One in ten Australian men suffer from a disease that causes their penises to curve, according to new research.
Peyronie's disease (PD) is a chronic inflammatory condition which presents as a curved penis and affects up to 13 per cent of the male population, news.com.au reports.
The disease develops when the penis tries to heal itself after being damaged — which can occur while erect or flaccid — and scar tissue develops in an unusual way, causing a deformity.
A new study of around 1300 Australian men was conducted by Urological Society of Australia and New Zealand and will be presented at their annual scientific meeting in Melbourne this weekend.
The study found one in six men with the condition experience pain or discomfort when they have an erection, more than a quarter are bothered by the appearance of their erect penis and one in five are bothered when they have sexual intercourse and report difficulty in having intercourse.
The study's lead author, urologist Professor Eric Chung, said many men with a curved penis suffered severe physical and mental distress, particularly in romantic relationships.
"Having a curved erection can make it difficult to have penetrative sex, it can cause pain to the man or their partner. Plus it can affect blood flow so it may cause erectile dysfunction," Prof Chung told news.com.au.
"This is a very taboo subject. You're not going to see many people sharing that they have a penile curvature," he said.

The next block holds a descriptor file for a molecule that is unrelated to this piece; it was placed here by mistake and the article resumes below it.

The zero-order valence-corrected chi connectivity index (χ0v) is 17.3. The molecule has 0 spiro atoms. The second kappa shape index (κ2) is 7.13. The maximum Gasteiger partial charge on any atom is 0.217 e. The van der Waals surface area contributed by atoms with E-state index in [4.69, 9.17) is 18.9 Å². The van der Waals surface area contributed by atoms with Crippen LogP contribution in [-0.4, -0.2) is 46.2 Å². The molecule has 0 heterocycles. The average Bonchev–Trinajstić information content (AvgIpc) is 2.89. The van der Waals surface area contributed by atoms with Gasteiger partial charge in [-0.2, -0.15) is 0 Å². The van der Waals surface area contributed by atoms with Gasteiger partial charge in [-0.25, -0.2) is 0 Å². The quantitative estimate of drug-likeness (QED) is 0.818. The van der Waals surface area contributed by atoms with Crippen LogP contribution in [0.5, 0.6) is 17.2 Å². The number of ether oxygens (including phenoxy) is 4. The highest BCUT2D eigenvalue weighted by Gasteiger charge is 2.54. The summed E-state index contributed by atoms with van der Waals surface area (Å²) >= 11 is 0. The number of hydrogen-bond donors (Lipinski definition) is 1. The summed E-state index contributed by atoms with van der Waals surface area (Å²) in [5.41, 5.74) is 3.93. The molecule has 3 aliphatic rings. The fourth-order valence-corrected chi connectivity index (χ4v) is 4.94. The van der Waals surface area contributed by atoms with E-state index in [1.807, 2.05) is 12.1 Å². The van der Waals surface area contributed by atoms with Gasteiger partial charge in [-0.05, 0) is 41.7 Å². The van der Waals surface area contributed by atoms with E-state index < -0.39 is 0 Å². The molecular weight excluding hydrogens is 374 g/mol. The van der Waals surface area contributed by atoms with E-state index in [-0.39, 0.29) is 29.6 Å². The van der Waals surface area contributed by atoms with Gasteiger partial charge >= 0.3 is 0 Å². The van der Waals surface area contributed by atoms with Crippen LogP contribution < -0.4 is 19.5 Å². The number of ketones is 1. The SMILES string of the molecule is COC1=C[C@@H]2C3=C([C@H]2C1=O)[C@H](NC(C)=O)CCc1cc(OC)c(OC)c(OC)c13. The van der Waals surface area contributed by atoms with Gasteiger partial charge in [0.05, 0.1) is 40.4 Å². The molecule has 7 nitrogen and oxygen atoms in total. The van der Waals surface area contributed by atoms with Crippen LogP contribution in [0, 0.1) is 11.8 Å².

Professor Chung said the majority of sufferers have a 30 to 60 degree curve in their penis.
"Some patients don't just get a curve, they get indentations. So one side will appear collapsed compared to the other side," he said.
The psychological impacts of the condition can be devastating.
"Some men find it really depressing," Prof Chung said.
"I do have guys who see me saying 'My marriage broke down because of my penile curvature' or 'I'm not able to have sex with my wife or have children, because the curvature is causing me pain or 'I'm causing my partner pain'. It's a condition that has a lot of implications. Lots of men with it aren't able to conceive in the normal way."
The issue is exacerbated by a lack of awareness about PD, including among GPs.
"This is a sexual condition that remains a very taboo and private thing. A lot of patients find it difficult to speak to someone and many GPs don't have any understanding about the condition," Prof Chung said
"A lot of men get really frustrated and end up coming back from the consultation depressed, thinking nothing can be done."
Professor Chung will present the findings of the study at the International Society of Sexual Medicine conference in Lisbon next week.